Why Movement Is the Killer Learning App for Nonprofits

Beth Kanter

As a trainer and facilitator who works with nonprofit organizations and staffers, you have to be obsessed with learning theory to design and deliver effective instruction, have productive meetings, or embark on your own self-directed learning path. Internal: These theories take into account our minds and bodies. How people think and process information are one set of theories that include multiple intelligences , learning styles , and constructivism.

Brain 61

Six Tips for Evaluating Your Nonprofit Training Session

Beth Kanter

I’m co-facilitating a session on Nonprofit Training Design and Delivery with colleagues John Kenyon, Andrea Berry, and Cindy Leonard at the NTEN Nonprofit Technology Conference on Friday March 14th at 10:30 am! Use Learning Theory. I have written a lot about how it is important to understand how the brain works, how people learn by using learning theories to guide the design of your workshops. Learning.

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How to Be a Wizard at Tech Training Design and Delivery

Beth Kanter

Note from Beth: At this year’s Nonprofit Technology Conference, I was lucky to co-design and facilitate a session on technology training with colleagues John Kenyon, Cindy Leonard and Jeanne Allen. Cindy and Jeanne wrote this great reflection of what we learned and how we facilitated this very interactive session. The 2016 session took all of the trainers’ lessons learned from the previous session and improved upon the presentation and exercises.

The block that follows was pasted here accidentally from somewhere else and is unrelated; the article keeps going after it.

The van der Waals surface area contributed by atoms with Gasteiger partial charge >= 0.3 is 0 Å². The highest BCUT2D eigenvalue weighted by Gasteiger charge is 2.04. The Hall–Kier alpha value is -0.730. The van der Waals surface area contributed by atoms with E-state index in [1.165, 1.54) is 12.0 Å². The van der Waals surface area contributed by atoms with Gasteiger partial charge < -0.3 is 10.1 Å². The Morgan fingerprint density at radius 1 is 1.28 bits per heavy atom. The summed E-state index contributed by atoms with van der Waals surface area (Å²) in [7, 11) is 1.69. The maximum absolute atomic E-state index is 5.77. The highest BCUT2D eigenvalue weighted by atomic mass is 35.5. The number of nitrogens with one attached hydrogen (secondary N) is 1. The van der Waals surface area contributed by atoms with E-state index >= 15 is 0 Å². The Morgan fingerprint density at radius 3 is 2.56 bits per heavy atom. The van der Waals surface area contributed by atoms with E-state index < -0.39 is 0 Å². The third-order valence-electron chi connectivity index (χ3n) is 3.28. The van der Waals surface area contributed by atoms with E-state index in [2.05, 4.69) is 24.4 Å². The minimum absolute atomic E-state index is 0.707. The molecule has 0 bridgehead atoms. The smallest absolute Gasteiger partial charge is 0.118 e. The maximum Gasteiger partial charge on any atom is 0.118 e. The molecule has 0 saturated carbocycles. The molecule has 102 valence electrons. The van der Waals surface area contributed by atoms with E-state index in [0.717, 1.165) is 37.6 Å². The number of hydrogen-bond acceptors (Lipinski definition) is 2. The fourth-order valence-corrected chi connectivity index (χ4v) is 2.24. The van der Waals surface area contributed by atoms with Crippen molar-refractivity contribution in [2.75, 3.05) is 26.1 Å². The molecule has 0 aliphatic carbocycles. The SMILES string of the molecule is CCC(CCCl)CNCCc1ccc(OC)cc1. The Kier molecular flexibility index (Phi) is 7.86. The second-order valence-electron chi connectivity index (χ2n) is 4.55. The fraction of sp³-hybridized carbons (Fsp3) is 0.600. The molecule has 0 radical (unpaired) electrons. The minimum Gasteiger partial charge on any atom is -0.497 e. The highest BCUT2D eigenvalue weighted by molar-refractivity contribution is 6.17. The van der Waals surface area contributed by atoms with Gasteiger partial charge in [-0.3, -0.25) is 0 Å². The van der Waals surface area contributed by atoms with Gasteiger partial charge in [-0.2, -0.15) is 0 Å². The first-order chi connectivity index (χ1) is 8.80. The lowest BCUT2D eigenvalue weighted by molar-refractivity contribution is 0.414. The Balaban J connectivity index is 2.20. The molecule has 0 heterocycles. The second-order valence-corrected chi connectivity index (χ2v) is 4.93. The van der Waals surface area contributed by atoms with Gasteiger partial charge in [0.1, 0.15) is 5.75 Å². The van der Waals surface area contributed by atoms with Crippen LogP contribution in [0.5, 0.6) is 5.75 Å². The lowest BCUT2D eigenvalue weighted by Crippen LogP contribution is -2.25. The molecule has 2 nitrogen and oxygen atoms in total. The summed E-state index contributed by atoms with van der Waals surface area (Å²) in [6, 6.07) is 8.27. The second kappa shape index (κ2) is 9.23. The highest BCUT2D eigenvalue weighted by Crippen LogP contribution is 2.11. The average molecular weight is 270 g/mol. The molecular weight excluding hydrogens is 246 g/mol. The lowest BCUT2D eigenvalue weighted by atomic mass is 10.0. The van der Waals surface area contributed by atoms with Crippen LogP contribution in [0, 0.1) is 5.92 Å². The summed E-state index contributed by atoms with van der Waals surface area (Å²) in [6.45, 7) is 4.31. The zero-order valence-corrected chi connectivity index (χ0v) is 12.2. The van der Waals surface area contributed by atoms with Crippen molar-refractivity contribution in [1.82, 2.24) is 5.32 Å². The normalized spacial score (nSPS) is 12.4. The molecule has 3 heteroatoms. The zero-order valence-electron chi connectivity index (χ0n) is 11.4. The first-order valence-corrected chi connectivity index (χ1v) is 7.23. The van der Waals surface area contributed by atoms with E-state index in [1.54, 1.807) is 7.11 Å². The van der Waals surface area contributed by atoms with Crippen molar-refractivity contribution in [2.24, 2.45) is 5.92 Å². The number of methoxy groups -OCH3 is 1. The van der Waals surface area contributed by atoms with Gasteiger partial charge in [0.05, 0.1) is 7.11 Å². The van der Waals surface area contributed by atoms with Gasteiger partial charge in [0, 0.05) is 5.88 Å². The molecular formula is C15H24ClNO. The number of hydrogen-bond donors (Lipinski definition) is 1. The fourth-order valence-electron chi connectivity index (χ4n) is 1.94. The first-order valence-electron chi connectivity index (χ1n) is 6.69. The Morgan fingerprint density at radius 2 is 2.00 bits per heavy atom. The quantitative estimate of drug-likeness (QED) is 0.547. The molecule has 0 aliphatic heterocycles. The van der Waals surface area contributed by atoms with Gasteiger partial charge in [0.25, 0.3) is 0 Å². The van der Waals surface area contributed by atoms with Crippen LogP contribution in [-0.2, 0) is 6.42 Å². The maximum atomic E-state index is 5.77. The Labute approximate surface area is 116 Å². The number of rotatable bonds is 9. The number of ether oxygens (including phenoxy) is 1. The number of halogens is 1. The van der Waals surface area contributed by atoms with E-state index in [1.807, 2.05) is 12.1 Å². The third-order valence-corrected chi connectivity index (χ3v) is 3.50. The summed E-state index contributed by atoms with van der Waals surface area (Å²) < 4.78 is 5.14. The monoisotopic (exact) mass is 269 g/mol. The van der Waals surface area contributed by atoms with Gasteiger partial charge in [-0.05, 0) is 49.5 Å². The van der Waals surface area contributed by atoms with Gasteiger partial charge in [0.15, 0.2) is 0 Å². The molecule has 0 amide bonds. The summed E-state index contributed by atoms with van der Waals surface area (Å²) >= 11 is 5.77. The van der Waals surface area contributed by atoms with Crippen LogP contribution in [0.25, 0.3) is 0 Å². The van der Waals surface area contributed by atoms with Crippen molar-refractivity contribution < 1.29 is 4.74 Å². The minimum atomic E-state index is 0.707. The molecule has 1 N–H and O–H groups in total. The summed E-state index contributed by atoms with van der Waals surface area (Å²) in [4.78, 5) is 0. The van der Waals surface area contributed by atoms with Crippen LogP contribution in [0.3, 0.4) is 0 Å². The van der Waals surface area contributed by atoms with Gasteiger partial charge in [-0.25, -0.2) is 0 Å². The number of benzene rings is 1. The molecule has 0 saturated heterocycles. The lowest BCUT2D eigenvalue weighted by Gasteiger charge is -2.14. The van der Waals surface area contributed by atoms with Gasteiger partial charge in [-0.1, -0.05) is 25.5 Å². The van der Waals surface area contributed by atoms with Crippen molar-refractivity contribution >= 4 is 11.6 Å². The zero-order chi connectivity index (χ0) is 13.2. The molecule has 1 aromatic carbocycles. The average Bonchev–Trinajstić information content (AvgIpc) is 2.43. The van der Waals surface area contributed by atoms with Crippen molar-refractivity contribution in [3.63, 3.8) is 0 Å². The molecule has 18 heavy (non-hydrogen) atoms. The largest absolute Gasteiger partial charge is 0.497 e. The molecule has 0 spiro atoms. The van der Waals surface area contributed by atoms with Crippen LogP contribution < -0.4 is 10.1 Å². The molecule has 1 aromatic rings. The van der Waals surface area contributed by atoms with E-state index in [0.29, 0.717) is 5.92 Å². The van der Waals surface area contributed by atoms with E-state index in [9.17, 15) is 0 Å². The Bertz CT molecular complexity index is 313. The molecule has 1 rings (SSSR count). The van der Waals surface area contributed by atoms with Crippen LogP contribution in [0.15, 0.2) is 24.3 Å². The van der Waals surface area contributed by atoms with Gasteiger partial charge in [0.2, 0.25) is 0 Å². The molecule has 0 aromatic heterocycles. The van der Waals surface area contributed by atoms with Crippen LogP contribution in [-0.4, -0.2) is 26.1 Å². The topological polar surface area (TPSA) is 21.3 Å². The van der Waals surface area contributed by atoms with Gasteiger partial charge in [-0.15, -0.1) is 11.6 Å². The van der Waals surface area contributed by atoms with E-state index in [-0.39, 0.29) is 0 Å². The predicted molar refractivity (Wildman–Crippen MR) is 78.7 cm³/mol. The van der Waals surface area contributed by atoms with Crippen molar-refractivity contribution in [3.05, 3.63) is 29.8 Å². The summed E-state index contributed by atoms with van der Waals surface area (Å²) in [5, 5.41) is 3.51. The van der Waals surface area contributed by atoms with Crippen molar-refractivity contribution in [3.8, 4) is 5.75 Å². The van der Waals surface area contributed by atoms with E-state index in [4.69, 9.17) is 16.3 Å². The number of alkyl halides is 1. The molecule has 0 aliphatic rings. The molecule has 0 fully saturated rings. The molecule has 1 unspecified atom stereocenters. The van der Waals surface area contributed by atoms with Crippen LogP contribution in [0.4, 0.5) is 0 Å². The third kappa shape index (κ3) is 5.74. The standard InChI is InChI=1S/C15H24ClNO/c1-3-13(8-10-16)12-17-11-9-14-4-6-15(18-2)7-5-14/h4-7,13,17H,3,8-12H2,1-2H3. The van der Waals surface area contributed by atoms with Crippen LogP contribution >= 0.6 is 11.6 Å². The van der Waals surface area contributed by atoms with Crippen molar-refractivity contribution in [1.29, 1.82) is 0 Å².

How To Think Like An Instructional Designer for Your Nonprofit Trainings

Beth Kanter

Designing and delivering a training to a nonprofit audience is not about extreme content delivery or putting together a PowerPoint and answering questions. If you want to get results, you need to think about instructional design and learning theory. And, there is no shortage of learning theories and research. You also need to consider the learning environment, any constraints, the delivery options, and the timeline for the project.

AAM 2010 Recap: Slides, Surprises, and a Banjo

Museum 2.0

A few things I learned from the presentations and discussion: Dan shared a useful 4-step mental model for the progression of how institutions move towards participatory engagement. Finally, museums as "facilitators" of visitors' own experiences and interests. Kris talked about brain research related to the potential cognitive and social impacts of participation. Basically, the idea is that most organizations learn in a single loop that connects programs to results.